You may also consider establishing commercial partnerships, which can be a great way to raise funds and promote the charity’s aims. There are however benefits to the commercial partner in using the charity’s brand for commercial gain, and you should ensure that these relationships do not undermine the charity’s values or risk bringing the charity into disrepute.

Where the commercial partner is acting as a ‘commercial participator’ (under the definition in the Charities Act 1992 ( a compliant commercial participation agreement will need to be signed, and the partner must make a compliant ‘solicitation statement’ setting out the amount that is being donated to the charity.

Making online fundraising compliant

Your charity can make use of online fundraising platforms and social media, both to make it easier for people to donate, and to reach new demographics of donors and supporters.

Remember that all online fundraising must be clear and transparent (for example, you shouldn’t say that donations will be used for a particular campaign or activity when in fact they will be used for the charity’s general purposes) and be conducted in compliance with the Code.

Lotteries and prize draws

Usually, a charity will need a licence from its Local Authority or the Gambling Commission to run a lottery or raffle. There are however some exemptions to the requirement to have a licence, for example where a lottery or raffle is held at an event, provided the lottery is ‘incidental’ –i.e. it is not the main reason for holding the event.

For further information, and to find out whether your fundraising lottery requires a licence, you can view the Gambling Commission’s guidance here- Fundraising, raffles and lotteries (

Free prize draws and competitions can be a good way of driving engagement and encouraging donations. Your organisation will not need a licence to run a prize draw or competition, as long as they are run in accordance with relevant law and regulation. The Advertising Standards Agency regulates these types of draws. Further information can be found on the ASA’s website - Promotional marketing: Prize draws - ASA | CAP.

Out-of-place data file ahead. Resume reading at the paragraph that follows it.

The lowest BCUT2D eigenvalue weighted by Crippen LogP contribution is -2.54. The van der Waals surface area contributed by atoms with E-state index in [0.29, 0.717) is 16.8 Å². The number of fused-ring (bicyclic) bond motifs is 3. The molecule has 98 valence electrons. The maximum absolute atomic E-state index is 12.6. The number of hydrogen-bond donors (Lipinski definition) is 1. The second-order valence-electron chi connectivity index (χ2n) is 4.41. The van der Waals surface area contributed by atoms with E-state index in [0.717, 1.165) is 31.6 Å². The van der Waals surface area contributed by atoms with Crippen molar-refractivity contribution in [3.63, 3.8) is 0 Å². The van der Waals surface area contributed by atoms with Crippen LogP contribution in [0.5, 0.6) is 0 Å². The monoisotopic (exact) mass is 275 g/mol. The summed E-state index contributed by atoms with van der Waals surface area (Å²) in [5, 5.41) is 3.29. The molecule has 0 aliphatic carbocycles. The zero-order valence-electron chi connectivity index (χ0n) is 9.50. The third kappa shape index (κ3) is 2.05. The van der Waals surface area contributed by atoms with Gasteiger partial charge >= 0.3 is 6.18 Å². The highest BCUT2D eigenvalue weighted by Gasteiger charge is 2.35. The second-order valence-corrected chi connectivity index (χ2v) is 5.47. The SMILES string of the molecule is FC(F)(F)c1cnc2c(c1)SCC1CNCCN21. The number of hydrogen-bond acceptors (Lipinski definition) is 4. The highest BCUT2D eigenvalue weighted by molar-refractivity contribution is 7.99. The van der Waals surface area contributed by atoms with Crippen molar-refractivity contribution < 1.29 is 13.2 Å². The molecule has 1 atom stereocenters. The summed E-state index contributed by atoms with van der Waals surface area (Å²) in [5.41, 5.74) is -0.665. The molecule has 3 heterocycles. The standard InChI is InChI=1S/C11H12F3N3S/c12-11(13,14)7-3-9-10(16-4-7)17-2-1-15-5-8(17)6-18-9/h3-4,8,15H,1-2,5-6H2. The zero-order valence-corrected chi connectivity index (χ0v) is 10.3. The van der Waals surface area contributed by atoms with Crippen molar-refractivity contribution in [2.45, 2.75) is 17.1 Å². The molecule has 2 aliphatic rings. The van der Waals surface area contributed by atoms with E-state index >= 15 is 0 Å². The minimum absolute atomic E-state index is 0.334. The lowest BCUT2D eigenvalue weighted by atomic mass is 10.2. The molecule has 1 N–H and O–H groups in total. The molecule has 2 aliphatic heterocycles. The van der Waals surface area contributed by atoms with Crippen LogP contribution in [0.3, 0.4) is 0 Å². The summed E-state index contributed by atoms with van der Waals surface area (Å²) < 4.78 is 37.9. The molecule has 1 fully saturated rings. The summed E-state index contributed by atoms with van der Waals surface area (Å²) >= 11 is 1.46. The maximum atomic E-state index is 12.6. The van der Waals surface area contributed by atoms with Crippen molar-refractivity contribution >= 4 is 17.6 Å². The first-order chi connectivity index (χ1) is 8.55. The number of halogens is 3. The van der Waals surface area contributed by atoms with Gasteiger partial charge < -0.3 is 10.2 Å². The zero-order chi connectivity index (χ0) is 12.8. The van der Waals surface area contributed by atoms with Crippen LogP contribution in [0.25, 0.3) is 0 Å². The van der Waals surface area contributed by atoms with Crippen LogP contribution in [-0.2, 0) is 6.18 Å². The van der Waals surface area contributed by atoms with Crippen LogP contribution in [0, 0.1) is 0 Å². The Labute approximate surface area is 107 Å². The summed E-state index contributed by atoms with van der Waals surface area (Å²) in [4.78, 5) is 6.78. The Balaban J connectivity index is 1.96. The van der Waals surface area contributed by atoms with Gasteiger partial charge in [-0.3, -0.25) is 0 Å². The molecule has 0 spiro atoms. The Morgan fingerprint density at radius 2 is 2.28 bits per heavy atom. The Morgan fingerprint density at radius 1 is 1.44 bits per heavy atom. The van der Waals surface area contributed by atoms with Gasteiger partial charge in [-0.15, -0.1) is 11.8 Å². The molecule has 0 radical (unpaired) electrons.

Managing complaints and creating a complaints policy

All charities will receive complaints from time to time. Minimising complaints and handling complaints properly are essential parts of managing the charity’s reputation in the eyes of prospective donors.

As well as following the Fundraising Regulator's guidance, we encourage charities to have a consistent policy for dealing with fundraising complaints, and to consider publishing this online, including timeframes for responding to and handling complaints.

In conculsion

As well as the above, it is important to remember that relevant guidance should be followed at all times. In particular, you and your charity and its trustees should pay close attention to guidance issued by the Charity Commission, including the CC20 trustee guide to fundraising, the Fundraising Regulator (including its Code of Fundraising Practice), and the Chartered Institute of Fundraising.

Finally, consider registering with the Fundraising Regulator to demonstrate your commitment to the Code of Fundraising Practice – prospective donors are increasingly looking for the Fundraising Regulator badge before deciding whether to donate to a charity.

For more information contact Hannah Lyons at Bates Wells.